“I asked my finance what the secret was, and he doesn’t have one,” she laughed. “I know it’s so competitive there just to be on a sponsored team so they're constantly battling and having so many top skaters to fill in the spot if no one is there. I think that’s an advantage there.”

Twitter: adonsports EMAIL: adonaldson@deseretnews.com

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1. Eliyahu
Pleasant Grove, UT,
Feb. 17, 2014

I don't see any need for beating ourselves up because we don't take home medals in every sport. There are fine athletes all over the world, and many European countries put a lot more emphasis on competitive skiing and skating than we do. In any case, just making it to the Olympics is an achievement worthy of recognition. Everyone out there, man or woman, is among the finest athletes in the world and have nothing to be ashamed of. Not everyone is going to win a medal. In fact, the majority of them will never win a medal simply because there are far more competitors than medals. What matters is that each does his or her best. We can ask nothing more than that.

2. Brave Sir Robin
San Diego, CA,
Feb. 18, 2014

@Eliyahu

"What matters is that each does his or her best."

That's exactly the problem here...our speed skaters aren't doing their best. It's not about medals. But when these athletes are 5% behind their expected times, that means they're not doing their best. When they're slower than they were just two weeks ago, that means they're not doing their best.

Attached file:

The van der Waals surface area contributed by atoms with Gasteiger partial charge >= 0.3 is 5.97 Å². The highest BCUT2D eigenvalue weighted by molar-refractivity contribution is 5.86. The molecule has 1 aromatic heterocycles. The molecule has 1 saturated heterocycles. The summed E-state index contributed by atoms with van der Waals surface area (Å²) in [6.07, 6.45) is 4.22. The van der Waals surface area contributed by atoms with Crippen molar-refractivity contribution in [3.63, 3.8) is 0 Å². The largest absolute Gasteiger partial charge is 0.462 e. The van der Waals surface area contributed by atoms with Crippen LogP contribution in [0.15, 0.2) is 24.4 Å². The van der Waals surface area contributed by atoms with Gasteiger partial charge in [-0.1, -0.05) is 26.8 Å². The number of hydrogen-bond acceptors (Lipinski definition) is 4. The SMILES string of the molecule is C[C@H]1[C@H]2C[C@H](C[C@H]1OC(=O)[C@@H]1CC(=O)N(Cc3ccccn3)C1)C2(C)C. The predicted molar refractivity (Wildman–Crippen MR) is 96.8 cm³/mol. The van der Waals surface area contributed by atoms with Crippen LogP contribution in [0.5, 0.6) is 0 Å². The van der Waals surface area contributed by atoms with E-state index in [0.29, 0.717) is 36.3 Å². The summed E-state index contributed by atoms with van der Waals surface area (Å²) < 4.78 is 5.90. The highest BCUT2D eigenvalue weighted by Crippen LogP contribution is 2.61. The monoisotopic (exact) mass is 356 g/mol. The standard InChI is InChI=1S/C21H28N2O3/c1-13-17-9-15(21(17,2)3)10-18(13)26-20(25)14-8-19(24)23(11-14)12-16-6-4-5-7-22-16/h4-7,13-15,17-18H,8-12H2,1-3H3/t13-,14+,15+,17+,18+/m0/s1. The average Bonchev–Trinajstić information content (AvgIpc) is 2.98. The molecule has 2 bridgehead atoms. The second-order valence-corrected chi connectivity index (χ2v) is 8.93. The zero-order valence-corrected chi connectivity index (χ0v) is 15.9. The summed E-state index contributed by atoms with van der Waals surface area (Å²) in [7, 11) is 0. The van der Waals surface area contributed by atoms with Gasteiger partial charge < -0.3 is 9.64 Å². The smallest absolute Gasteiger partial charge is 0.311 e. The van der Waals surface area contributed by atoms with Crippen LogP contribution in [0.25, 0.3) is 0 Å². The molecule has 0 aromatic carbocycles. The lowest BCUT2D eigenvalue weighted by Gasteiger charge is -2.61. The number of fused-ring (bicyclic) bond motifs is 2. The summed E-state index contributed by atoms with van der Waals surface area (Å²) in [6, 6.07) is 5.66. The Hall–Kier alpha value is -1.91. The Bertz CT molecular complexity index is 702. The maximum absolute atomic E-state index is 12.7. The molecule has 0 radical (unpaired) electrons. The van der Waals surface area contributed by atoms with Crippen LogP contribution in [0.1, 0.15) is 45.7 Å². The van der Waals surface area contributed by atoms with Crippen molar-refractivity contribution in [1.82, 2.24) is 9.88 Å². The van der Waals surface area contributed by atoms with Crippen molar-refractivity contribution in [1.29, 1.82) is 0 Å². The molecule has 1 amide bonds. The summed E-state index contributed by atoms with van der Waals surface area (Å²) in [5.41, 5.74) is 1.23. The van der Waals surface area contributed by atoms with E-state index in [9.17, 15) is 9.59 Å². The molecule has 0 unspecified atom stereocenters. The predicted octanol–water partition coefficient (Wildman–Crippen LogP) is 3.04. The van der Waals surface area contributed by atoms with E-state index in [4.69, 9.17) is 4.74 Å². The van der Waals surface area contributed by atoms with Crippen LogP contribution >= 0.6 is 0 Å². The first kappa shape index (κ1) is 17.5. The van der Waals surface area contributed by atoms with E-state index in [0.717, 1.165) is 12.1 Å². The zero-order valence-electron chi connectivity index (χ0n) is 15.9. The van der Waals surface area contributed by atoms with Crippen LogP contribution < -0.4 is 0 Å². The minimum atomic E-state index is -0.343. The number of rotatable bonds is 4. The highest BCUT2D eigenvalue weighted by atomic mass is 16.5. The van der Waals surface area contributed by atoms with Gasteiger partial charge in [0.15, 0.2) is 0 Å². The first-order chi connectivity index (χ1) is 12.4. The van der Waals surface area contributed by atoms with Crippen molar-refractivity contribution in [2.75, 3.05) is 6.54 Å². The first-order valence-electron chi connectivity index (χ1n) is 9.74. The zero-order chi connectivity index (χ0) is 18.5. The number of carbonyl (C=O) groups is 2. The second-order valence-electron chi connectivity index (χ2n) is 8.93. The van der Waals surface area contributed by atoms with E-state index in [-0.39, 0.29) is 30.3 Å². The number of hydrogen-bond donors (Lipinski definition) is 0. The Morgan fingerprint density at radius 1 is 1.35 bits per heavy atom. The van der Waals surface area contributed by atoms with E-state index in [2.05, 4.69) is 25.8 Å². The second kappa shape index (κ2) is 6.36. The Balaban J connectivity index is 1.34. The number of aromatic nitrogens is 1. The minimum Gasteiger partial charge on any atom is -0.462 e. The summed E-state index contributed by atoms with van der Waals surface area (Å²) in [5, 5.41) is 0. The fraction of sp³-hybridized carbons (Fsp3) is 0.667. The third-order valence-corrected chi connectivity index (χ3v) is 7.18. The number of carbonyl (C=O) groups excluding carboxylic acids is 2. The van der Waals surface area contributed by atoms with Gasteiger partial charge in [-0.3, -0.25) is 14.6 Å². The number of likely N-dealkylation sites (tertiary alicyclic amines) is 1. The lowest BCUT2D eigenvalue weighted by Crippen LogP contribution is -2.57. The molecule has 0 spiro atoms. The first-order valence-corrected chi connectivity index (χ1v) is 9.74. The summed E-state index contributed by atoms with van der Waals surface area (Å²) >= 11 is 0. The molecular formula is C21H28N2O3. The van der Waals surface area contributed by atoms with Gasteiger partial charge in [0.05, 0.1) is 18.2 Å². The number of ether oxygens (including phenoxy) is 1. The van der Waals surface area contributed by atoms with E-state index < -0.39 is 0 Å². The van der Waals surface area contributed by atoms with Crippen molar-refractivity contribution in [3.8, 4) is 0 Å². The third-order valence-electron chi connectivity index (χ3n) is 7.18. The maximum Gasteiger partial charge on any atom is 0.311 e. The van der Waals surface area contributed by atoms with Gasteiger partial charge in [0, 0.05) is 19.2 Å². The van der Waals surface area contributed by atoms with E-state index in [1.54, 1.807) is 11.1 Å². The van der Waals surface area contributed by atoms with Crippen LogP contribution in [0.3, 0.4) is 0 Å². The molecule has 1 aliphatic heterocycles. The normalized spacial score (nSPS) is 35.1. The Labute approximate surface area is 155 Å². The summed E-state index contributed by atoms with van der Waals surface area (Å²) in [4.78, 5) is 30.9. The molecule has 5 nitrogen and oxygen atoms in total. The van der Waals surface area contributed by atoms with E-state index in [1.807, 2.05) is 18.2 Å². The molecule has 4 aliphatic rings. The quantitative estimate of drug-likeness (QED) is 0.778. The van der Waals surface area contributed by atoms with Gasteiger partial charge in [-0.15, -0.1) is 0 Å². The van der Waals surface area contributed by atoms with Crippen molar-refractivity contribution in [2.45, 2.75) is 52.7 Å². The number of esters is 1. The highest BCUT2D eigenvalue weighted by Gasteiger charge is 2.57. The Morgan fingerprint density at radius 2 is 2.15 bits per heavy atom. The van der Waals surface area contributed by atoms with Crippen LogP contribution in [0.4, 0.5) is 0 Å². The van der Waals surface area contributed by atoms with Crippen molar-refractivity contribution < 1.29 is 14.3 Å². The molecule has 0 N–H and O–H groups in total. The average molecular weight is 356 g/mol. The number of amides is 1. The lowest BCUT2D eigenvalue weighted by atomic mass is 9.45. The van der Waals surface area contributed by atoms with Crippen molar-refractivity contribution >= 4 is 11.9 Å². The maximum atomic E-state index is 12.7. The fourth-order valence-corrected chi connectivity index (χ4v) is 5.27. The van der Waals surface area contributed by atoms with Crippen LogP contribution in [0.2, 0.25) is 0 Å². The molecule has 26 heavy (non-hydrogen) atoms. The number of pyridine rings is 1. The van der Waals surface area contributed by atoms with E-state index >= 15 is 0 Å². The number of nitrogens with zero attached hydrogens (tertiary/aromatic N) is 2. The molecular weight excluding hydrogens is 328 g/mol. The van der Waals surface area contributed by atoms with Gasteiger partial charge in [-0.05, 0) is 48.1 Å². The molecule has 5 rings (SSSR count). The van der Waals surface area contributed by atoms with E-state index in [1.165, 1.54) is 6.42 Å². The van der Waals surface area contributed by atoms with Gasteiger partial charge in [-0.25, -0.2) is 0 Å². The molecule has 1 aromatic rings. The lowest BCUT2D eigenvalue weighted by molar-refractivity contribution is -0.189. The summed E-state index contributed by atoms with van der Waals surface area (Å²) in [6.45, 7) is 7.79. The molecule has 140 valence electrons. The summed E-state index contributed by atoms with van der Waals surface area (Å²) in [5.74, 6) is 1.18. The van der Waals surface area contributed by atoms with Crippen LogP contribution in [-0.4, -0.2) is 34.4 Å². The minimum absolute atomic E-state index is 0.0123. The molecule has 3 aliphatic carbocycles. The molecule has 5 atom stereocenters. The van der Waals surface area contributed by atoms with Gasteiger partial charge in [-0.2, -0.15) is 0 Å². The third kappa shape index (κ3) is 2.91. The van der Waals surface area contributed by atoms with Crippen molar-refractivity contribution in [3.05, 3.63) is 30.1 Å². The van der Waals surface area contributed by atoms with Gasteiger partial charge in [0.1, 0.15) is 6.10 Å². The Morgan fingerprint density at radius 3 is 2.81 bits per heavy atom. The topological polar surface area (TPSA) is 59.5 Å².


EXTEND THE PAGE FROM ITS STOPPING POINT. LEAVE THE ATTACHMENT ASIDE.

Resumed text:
If an athlete sets a personal record and finishes 20th, that's not a disappointment. You can't control how good your competitors are on a given day. But the clock doesn't lie - it is the ultimate measuring stick. No matter if the rest of the field is having a good day or a bad day, the clock will tell you where you truly stand against your own possibilities. And the clock shows our speedskating team has come up woefully short of their possibilities.

So yes, there are questions about our athletes' performances that rightfully need to be asked, and answered. Did they peak too soon? Did they eat right? Is it the suits? There are real issues here that need to be addressed.